CONCRETE — Skagit County Sheriff’s Office deputy Paul Wolfe on Monday reviewed for the Concrete Town Council and town staff during a special meeting several components of new law enforcement regulations in the state.

He said that should a suspect have been seen leaving the scene of the Sept. 11 burglary at Town Hall the regulations would have prevented law enforcement from pursuing because no one had been injured.

“In the past, prior to these laws, this would have been something we could have pursued,” Wolfe said. “But under this standard, we will not be pursuing that vehicle because it does not meet that threshold of a violent offense.”

The regulations prohibit high-speed chases unless the suspect is believed to have committed a violent crime, to have escaped custody, or to be driving under the influence.

Concrete Mayor Jason Miller was unhappy to hear that.

“So you’re free to investigate after the fact, but you’re prevented from doing in real-time the one thing that could resolve the issue,” he said.

Another area of concern for local law enforcement is new limitations on what Wolfe called community concern or welfare calls because of new restrictions on the use of force.

He said that will limit deputies’ ability to respond to calls about homeless, intoxicated and suicidal people unless they agree to accept voluntary housing or mental health services.

“Suicide is not a crime, not being able to care for themselves is not a crime, being high is not a crime,” Wolfe said. “I will not be able to put my hands on them or transport them. ... I would have to walk away.”

The new state laws limit the use of force to four categories: protecting against criminal conduct, protecting against an imminent threat, affecting an arrest or preventing an escape.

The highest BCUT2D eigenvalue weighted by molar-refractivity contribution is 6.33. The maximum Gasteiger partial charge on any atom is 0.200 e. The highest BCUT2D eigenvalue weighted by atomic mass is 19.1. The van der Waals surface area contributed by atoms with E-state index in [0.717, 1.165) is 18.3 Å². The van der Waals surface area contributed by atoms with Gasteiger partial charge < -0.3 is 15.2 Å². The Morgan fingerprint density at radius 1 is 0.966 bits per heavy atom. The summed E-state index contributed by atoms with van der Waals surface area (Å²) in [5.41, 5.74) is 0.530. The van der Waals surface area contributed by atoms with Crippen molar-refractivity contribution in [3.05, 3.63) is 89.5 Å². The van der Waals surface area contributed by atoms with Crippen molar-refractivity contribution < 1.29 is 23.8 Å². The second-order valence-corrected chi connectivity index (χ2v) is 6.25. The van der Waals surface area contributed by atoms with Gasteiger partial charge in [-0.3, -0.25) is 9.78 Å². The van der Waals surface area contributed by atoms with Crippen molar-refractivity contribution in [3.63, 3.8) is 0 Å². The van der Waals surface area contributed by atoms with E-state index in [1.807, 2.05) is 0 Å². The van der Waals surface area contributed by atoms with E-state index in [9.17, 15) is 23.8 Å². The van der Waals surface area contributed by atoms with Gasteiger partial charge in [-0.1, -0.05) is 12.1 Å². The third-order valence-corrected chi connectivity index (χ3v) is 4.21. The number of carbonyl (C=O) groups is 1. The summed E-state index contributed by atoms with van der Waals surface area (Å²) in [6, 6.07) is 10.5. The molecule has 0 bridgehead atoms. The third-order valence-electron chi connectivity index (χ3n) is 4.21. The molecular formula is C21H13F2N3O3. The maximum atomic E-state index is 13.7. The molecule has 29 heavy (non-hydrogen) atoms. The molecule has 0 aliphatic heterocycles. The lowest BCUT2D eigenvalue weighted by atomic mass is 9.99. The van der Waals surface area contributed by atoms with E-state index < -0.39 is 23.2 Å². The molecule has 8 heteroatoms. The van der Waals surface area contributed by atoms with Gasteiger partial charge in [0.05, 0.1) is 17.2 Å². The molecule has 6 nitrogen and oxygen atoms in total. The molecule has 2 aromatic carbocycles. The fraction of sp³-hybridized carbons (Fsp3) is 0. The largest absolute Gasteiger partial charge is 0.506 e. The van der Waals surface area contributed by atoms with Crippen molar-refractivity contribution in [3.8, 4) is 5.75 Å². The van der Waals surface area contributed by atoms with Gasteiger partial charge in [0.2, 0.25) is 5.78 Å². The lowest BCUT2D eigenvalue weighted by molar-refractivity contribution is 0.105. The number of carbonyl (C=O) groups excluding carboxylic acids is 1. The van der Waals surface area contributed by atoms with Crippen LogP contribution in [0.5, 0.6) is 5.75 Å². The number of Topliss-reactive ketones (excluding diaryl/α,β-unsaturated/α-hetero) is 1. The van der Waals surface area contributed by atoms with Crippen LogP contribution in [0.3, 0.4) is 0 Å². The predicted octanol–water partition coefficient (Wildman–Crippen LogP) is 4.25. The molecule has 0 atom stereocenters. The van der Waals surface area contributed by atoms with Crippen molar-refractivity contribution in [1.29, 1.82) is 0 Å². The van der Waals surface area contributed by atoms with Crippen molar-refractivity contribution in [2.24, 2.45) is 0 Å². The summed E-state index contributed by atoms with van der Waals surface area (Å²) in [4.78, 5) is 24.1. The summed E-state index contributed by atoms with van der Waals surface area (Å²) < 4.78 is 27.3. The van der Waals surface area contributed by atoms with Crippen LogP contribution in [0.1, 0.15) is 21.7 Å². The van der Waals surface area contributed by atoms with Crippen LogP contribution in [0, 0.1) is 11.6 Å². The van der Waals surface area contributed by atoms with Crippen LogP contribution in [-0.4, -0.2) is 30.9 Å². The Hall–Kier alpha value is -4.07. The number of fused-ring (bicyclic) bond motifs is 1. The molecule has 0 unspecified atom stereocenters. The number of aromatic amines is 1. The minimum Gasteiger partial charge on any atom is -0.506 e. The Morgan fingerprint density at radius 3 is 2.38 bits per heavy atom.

Changes less impactful in Skagit County also prohibit no-knock search warrants previously used for the element of surprise in seeking evidence in a case; prohibit using a chokehold unless there is an imminent threat; prohibit the use of military equipment; and limit the use of tear gas.

Wolfe called these “seldomly used tactics” in Skagit County.

“I have never been part of a no-knock search warrant,” he said. And for chokeholds, he said: “I have never used that tactic.”

About a dozen police reform bills were passed by the state Legislature this year. Some changes took effect in July.

The changes are meant to help communities, particularly members of marginalized groups, feel safer around law enforcement.

Wolfe, a deputy of the Skagit County Sheriff’s Office East County Detachment that adjoins Concrete Town Hall, is developing a handout to help communicate the changes to the community.

— Reporter Kimberly Cauvel: 360-416-2199, kcauvel@skagitpublishing.com, Twitter: @Kimberly_SVH, Facebook.com/bykimberlycauvel

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